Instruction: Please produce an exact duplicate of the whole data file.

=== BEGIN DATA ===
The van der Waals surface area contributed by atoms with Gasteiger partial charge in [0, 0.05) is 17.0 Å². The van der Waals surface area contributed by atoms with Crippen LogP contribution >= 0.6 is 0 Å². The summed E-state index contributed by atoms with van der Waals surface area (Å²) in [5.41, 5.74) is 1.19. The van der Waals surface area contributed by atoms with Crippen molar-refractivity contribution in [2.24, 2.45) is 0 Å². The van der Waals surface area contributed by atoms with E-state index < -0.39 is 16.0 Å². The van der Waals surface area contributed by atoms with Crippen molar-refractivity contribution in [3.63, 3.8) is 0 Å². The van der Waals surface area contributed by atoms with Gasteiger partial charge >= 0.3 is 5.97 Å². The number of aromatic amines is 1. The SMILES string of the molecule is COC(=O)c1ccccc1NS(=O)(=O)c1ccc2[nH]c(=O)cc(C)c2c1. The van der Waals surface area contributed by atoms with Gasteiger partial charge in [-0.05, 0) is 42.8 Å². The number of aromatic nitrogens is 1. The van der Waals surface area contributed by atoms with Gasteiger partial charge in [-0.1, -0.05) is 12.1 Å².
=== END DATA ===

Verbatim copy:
The van der Waals surface area contributed by atoms with Gasteiger partial charge in [0, 0.05) is 17.0 Å². The van der Waals surface area contributed by atoms with Crippen LogP contribution >= 0.6 is 0 Å². The summed E-state index contributed by atoms with van der Waals surface area (Å²) in [5.41, 5.74) is 1.19. The van der Waals surface area contributed by atoms with Crippen molar-refractivity contribution in [2.24, 2.45) is 0 Å². The van der Waals surface area contributed by atoms with E-state index < -0.39 is 16.0 Å². The van der Waals surface area contributed by atoms with Crippen molar-refractivity contribution in [3.63, 3.8) is 0 Å². The van der Waals surface area contributed by atoms with Gasteiger partial charge >= 0.3 is 5.97 Å². The number of aromatic amines is 1. The SMILES string of the molecule is COC(=O)c1ccccc1NS(=O)(=O)c1ccc2[nH]c(=O)cc(C)c2c1. The van der Waals surface area contributed by atoms with Gasteiger partial charge in [-0.05, 0) is 42.8 Å². The number of aromatic nitrogens is 1. The van der Waals surface area contributed by atoms with Gasteiger partial charge in [-0.1, -0.05) is 12.1 Å².